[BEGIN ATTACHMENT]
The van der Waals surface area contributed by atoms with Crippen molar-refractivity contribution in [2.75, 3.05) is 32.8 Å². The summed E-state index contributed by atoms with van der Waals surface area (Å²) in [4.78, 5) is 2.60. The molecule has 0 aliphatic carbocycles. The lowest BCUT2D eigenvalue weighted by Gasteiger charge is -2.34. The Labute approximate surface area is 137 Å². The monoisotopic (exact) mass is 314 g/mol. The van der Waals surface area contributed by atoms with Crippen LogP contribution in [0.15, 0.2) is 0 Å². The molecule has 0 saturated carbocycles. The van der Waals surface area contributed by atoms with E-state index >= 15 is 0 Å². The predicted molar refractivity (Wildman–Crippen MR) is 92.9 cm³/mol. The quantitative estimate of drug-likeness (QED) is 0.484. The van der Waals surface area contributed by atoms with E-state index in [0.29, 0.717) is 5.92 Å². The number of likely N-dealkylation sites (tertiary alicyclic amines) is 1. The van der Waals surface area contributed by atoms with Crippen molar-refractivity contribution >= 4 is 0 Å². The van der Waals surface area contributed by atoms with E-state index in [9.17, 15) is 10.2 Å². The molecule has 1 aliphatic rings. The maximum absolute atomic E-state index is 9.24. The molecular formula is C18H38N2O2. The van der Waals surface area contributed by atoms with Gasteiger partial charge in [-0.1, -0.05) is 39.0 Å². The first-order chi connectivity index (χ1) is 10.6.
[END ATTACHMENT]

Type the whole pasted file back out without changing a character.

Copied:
The van der Waals surface area contributed by atoms with Crippen molar-refractivity contribution in [2.75, 3.05) is 32.8 Å². The summed E-state index contributed by atoms with van der Waals surface area (Å²) in [4.78, 5) is 2.60. The molecule has 0 aliphatic carbocycles. The lowest BCUT2D eigenvalue weighted by Gasteiger charge is -2.34. The Labute approximate surface area is 137 Å². The monoisotopic (exact) mass is 314 g/mol. The van der Waals surface area contributed by atoms with Crippen LogP contribution in [0.15, 0.2) is 0 Å². The molecule has 0 saturated carbocycles. The van der Waals surface area contributed by atoms with E-state index >= 15 is 0 Å². The predicted molar refractivity (Wildman–Crippen MR) is 92.9 cm³/mol. The quantitative estimate of drug-likeness (QED) is 0.484. The van der Waals surface area contributed by atoms with E-state index in [0.29, 0.717) is 5.92 Å². The number of likely N-dealkylation sites (tertiary alicyclic amines) is 1. The van der Waals surface area contributed by atoms with Crippen molar-refractivity contribution >= 4 is 0 Å². The van der Waals surface area contributed by atoms with E-state index in [9.17, 15) is 10.2 Å². The molecule has 1 aliphatic rings. The maximum absolute atomic E-state index is 9.24. The molecular formula is C18H38N2O2. The van der Waals surface area contributed by atoms with Gasteiger partial charge in [-0.1, -0.05) is 39.0 Å². The first-order chi connectivity index (χ1) is 10.6.